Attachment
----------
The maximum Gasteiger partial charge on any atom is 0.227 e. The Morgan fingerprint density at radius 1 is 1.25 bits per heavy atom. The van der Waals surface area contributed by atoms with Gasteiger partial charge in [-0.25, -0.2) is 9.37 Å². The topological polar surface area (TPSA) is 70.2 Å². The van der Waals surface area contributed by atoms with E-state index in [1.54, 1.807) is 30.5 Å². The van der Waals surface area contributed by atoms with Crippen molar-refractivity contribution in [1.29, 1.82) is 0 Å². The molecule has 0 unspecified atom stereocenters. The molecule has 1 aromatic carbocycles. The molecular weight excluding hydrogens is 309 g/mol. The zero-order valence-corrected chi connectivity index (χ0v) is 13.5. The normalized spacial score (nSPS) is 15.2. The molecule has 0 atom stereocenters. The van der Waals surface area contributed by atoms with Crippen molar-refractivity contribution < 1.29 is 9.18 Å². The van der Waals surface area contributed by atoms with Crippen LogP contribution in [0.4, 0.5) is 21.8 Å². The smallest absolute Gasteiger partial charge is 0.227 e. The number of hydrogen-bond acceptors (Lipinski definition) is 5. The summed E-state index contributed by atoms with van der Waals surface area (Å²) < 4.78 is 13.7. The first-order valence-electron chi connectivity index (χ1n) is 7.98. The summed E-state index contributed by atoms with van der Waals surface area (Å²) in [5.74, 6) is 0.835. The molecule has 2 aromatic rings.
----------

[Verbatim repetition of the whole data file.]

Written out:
The maximum Gasteiger partial charge on any atom is 0.227 e. The Morgan fingerprint density at radius 1 is 1.25 bits per heavy atom. The van der Waals surface area contributed by atoms with Gasteiger partial charge in [-0.25, -0.2) is 9.37 Å². The topological polar surface area (TPSA) is 70.2 Å². The van der Waals surface area contributed by atoms with E-state index in [1.54, 1.807) is 30.5 Å². The van der Waals surface area contributed by atoms with Crippen molar-refractivity contribution in [1.29, 1.82) is 0 Å². The molecule has 0 unspecified atom stereocenters. The molecule has 1 aromatic carbocycles. The molecular weight excluding hydrogens is 309 g/mol. The zero-order valence-corrected chi connectivity index (χ0v) is 13.5. The normalized spacial score (nSPS) is 15.2. The molecule has 0 atom stereocenters. The van der Waals surface area contributed by atoms with Crippen molar-refractivity contribution < 1.29 is 9.18 Å². The van der Waals surface area contributed by atoms with Crippen LogP contribution in [0.4, 0.5) is 21.8 Å². The smallest absolute Gasteiger partial charge is 0.227 e. The number of hydrogen-bond acceptors (Lipinski definition) is 5. The summed E-state index contributed by atoms with van der Waals surface area (Å²) < 4.78 is 13.7. The first-order valence-electron chi connectivity index (χ1n) is 7.98. The summed E-state index contributed by atoms with van der Waals surface area (Å²) in [5.74, 6) is 0.835. The molecule has 2 aromatic rings.